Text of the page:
The Supreme Court on Thursday declined to greenlight President Joe Biden’s sweeping student debt forgiveness plan. Instead, the court said it will hear full oral arguments from both sides of the issue in February on an expedited basis.
It will then issue a final ruling, per its official procedures, likely in June, at the end of the current term.
In November, the Biden administration issued another extension of the federal student loan payment pause in light of the legal challenges delaying debt forgiveness. The extension means the pause will tentatively end also in June, at the end of the month, depending on when the courts reach a final decision on forgiveness.
“Payments will resume 60 days after the Department is permitted to implement the program or the litigation is resolved,” the Department of Education said in a press release.
If the court decision arrives before June 30, payments will resume on that day. If not, borrowers will have another 60 days before payments turn back on, moving the deadline to the end of August.
As it stands, you’d be wise to prepare to restart payments in July or work with your loan servicer to arrange accommodations for financial hardship.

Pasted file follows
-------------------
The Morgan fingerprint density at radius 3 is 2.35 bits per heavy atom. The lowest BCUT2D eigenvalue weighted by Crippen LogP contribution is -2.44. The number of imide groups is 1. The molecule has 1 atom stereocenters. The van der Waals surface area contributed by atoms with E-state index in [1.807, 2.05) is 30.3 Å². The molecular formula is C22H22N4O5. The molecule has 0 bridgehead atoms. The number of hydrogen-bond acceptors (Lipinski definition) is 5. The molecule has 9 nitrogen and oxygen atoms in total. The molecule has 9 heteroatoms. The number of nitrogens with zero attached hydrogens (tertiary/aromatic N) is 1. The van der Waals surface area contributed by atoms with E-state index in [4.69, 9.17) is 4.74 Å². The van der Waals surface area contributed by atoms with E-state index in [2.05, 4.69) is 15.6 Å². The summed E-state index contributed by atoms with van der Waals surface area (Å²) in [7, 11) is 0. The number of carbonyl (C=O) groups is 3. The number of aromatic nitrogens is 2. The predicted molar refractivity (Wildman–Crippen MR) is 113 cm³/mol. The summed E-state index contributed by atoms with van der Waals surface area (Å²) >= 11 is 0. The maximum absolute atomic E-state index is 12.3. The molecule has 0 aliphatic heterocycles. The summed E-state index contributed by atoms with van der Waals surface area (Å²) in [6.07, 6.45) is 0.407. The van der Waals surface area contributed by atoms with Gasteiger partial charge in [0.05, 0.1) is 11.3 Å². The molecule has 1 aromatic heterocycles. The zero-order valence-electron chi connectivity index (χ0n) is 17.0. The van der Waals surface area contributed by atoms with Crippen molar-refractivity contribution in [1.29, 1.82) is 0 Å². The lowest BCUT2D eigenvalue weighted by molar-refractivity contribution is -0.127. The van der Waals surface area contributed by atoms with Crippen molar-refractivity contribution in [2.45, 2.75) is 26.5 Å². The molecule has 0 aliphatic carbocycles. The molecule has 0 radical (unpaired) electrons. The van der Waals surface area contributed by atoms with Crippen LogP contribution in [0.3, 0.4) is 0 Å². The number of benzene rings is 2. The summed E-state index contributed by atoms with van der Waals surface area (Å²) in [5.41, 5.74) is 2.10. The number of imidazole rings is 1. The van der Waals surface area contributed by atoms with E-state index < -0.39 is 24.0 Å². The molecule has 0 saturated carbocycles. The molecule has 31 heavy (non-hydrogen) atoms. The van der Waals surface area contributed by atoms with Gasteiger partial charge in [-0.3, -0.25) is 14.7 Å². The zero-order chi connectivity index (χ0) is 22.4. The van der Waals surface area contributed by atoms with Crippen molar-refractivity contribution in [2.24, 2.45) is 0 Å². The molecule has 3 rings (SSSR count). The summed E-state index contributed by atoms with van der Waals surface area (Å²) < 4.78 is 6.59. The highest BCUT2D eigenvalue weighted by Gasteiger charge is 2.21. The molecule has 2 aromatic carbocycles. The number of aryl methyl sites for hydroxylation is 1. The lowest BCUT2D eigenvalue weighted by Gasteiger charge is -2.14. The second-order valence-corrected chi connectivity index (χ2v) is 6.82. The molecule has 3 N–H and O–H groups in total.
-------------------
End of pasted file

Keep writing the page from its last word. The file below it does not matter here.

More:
Your actual payment due date will depend on your loan servicer, which will inform you with a statement no sooner than 21 days before payment is due, according to the Federal Student Aid website. The current order does not give any additional breathing room in the event the Supreme Court rules against the Biden administration.
The administration has not revealed a back-up plan if the Supreme Court does not allow debt forgiveness to proceed.
Want to earn more and work less? Register for the free CNBC Make It: Your Money virtual event on Dec. 13 at 12 p.m. ET to learn from money masters how you can increase your earning power.
Don’t miss: Will student loan forgiveness make inflation worse? Here’s what economists say